This will give you a brief overview of the technology and provide links to some additional reading for those who would like to know more.
What it is:
A blog, or weblog, is a format for publishing content on the web. As the name suggests, blogs are, quite simply, web-based logs of information that have the following features in common:
- content is organized in reverse chronological order, with the most recent entry appearing at the top
- dates and timestamps indicate when content was published
- archives are automatically generated by the blog software
- visitors participate in the conversation by leaving comments to blog entries, or posts
Way back in April of 2007, Technorati estimated the existence of over 70 million blogs with an average of 120,000 new blogs being created daily. It’s likely that many of your colleagues, friends, family members, neighbors, and even their pets already have their own blog (ask your cat). You’ll find blogs written about anything and everything; some are focused on a single subject while other bloggers write about whatever comes to mind. Common blog topics include personal stories or insights, technology, politics, news, entertainment, books, business, hobbies, food, finance, sports, and, of course, libraries!
How it Works:
Still confused about blogs? Watch this video from Common Craft. It should clear things up!
Why it’s Useful:
Blogs can introduce the reader to new technologies, generate conversations about a million different things, share ideas and bring people together with a common interest. Here are some examples of blogs related to libraries:
Ready to start blogging? Set up your own blog and add your first entry!
- Use WordPress to set up your own blog. It is a free blogging tool where you can set up an account and start a blog in a matter of minutes. If you already have a blog and would like to use it to track your progress during this program, feel free to do so!
- When you set up your blog on WordPress, your blog address will be http://nameyouchoose.wordpress.com.
- WordPress.com offers many themes/templates so you can choose one that fits you. Depending on the theme/template you choose, you might also be able to customize the header, sidebar widgets, and more. Take some time to explore the dashboard (i.e., the back-end of the blog) to see what options are available to you.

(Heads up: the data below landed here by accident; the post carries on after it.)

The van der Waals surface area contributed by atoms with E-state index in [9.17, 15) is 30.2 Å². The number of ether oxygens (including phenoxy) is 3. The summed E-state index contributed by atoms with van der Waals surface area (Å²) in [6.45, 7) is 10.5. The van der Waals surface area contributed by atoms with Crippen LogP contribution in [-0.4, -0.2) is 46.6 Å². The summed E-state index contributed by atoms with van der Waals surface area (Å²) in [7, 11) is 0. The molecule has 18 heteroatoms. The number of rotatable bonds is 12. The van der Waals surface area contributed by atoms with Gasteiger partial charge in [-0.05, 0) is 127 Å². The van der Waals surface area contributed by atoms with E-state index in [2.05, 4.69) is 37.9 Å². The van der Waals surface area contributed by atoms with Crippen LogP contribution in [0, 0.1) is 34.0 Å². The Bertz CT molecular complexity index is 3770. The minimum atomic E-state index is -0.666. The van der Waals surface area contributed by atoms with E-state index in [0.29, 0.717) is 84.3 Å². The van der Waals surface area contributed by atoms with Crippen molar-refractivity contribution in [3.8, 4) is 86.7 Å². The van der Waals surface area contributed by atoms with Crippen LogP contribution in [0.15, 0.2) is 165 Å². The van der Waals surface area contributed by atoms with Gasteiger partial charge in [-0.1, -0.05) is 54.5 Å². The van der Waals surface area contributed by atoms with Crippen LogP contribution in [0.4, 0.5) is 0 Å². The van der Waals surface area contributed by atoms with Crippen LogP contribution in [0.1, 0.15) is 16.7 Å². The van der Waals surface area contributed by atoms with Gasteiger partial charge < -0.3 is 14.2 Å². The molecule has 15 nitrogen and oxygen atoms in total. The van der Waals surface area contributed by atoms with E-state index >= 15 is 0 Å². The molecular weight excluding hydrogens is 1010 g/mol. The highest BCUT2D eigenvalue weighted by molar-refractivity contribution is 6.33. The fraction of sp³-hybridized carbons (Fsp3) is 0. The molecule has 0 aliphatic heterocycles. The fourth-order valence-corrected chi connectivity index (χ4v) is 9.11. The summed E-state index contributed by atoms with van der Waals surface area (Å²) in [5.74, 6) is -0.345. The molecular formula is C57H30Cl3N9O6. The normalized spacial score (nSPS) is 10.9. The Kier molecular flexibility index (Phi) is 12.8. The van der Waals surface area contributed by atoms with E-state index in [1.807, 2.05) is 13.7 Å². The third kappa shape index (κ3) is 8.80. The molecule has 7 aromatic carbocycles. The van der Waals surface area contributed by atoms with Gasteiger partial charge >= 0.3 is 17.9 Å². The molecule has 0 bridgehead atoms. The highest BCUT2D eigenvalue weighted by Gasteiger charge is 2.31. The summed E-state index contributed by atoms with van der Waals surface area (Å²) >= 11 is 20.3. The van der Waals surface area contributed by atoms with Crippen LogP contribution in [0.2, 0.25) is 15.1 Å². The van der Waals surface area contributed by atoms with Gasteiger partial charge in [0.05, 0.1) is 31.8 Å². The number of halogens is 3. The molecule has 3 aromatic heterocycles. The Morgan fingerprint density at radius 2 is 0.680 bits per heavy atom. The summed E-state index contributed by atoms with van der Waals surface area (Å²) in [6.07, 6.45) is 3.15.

- For detailed instructions on setting up a WordPress.com account, check out this great FAQ page.
- It’s up to you to decide just how much you will reveal about yourself on your blog, but please provide at least your first name in either your profile or an early entry so the rest of the participants will recognize the author of each blog. The title of your blog and your username do not have to reveal your real identity. You can be as creative as you want with this!
- Once you’ve set up your blog, go ahead and add your first entry! For your first entry, please introduce yourself and share something interesting or fun, like your favorite childhood game or your favorite current hobby. Or maybe you’ll want to share your favorite blogs (library-related or not) if you’re already a fan.
- *Important – Please write an additional entry about your thoughts on blogs, blogging, libraries, and your experience setting up your own blog. You’ll be asked to write a blog entry like this for each week of the program.
Keep an eye on your own blog. If someone comments on your blog, it’s perfectly appropriate to respond with a comment of your own. If people see that you usually respond to comments and questions on your blog, they’re more likely to comment and even come back! You are also to read and comment on your fellow bloggers’ posts.
More to Explore:
- Weblogs (list of librarians’ blogs), LISWiki
- 7 Things You Should Know About Blogs (pdf), Educause Learning Initiative
- Anatomy of a Blog
- Blog, Wikipedia article
- Why and How to Use Blogs to Promote Your Library’s Services, Darlene Fichter
This Learning 2.0 module was originally designed and implemented by students in Dr. Michael Stephens‘ Transformative Literacies class in the Spring of 2012 (LIBR 281-12). This class is part of San Jose State University’s School of Library and Information Science curriculum. It was authored by Jody Thomas for Crandall Public Library. It is available for use for other libraries or institutions. This work is licensed under a Creative Commons Attribution-NonCommercial-ShareAlike 3.0 Unported License.